This gives us very special knowledge of how to deal with something intelligently and effectively. In a specific sense, the humanities broaden our capacity for tolerance and understanding of others, particularly those who are very different from us or who hold opposite views on vital issues. Understanding them makes us more forgiving and more accepting, on the one hand, and also more cautious and careful on the other. We learn from our mistakes, at least in theory. The humanities expose us to mistakes as well as to victories and triumphs that are the hallmarks we point to as past accomplishments and achievements. But they come “warts and all.” The good and bad of human behavior is all part of the mix. And the constant shifting of values that determine that which is good and that which is bad, something that can sometimes be confounding and perplexing, can be more easily explained through such study.

Nathaniel Hawthorne wrote, “A foolish consistency is the hobgoblin of little minds.” The humane disciplines teach us that consistency for the sake of consistency is an impediment to human progress, development, improvement. They suggest that progressing means more than merely moving forward; it means advancing and improving and developing in positive ways, in avoiding the mistakes of the past and embracing the possibilities of the future.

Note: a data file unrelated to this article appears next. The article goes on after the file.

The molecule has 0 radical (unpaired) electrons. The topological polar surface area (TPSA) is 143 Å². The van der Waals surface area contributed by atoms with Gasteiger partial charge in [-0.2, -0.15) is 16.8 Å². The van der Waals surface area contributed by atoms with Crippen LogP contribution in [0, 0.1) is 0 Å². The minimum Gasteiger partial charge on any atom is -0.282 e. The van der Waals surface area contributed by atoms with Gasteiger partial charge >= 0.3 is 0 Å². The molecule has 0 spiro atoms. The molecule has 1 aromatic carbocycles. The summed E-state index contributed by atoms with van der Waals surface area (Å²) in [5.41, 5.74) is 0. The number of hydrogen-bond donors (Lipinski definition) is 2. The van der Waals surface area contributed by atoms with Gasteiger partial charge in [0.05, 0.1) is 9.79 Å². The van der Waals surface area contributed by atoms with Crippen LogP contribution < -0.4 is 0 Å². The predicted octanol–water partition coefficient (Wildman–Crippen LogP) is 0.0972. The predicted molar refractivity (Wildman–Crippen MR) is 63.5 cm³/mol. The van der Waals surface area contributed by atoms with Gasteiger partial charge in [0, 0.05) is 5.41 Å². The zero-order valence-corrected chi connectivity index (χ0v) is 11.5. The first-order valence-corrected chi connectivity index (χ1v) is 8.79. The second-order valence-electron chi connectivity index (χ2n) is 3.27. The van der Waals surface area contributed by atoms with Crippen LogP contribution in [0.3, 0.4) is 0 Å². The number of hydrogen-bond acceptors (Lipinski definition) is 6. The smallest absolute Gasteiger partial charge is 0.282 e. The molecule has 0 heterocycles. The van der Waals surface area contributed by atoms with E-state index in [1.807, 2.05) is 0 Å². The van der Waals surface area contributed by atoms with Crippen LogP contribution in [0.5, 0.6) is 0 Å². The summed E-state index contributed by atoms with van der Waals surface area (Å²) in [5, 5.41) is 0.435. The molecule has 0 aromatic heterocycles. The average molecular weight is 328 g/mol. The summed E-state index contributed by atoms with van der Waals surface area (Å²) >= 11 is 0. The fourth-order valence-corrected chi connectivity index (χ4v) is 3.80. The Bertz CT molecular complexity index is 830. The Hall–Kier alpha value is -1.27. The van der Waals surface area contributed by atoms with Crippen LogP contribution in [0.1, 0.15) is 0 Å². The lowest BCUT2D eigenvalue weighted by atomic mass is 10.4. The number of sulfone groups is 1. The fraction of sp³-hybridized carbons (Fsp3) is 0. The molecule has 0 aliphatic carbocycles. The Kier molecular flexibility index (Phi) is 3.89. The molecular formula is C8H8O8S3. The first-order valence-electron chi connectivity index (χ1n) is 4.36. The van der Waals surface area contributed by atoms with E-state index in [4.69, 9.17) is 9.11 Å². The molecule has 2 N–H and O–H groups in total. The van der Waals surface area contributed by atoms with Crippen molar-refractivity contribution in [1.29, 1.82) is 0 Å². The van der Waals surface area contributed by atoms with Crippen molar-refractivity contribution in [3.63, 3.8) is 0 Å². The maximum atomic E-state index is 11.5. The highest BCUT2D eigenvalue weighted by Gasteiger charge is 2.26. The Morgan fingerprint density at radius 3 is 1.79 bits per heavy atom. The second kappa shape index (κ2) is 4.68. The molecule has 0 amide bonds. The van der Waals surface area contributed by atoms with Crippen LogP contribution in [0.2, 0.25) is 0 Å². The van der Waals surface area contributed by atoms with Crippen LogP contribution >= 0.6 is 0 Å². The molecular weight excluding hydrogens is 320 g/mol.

So everyone needs this subject in their educational background. Being a humanist will not provide anyone with a real vocation, other, perhaps, than as a teacher of humanities. There are no job ads for philosophers generally posted on common employee-wanted sites, or for poets or really for artists, dancers, and actors. Outside of a university, economists aren’t in much demand, nor are historians and rhetoricians. But the deeper understanding that comes from the study of the humane disciplines informs the practical vocations in our society and makes for better rounded, better developed, wiser and stronger individuals. The importance the humanities not only for an American but people, to open their minds and the avoidance of narrow-mindedness, ignorance, and primitive superstition and maintenance of negative traditions and practices just for the sake of maintaining them is key to human advancement. The humanities provide a pathway that clearly steers one around these pitfalls.

Cite this paper

The Importance of the Humanities in Our Time. (2022, Jan 31). Retrieved from https://samploon.com/the-importance-of-the-humanities-in-our-time/

We use cookies to give you the best experience possible. By continuing we’ll assume you’re on board with our cookie policy

Peter is on the line!

Don't settle for a cookie-cutter essay. Receive a tailored piece that meets your specific needs and requirements.

Check it out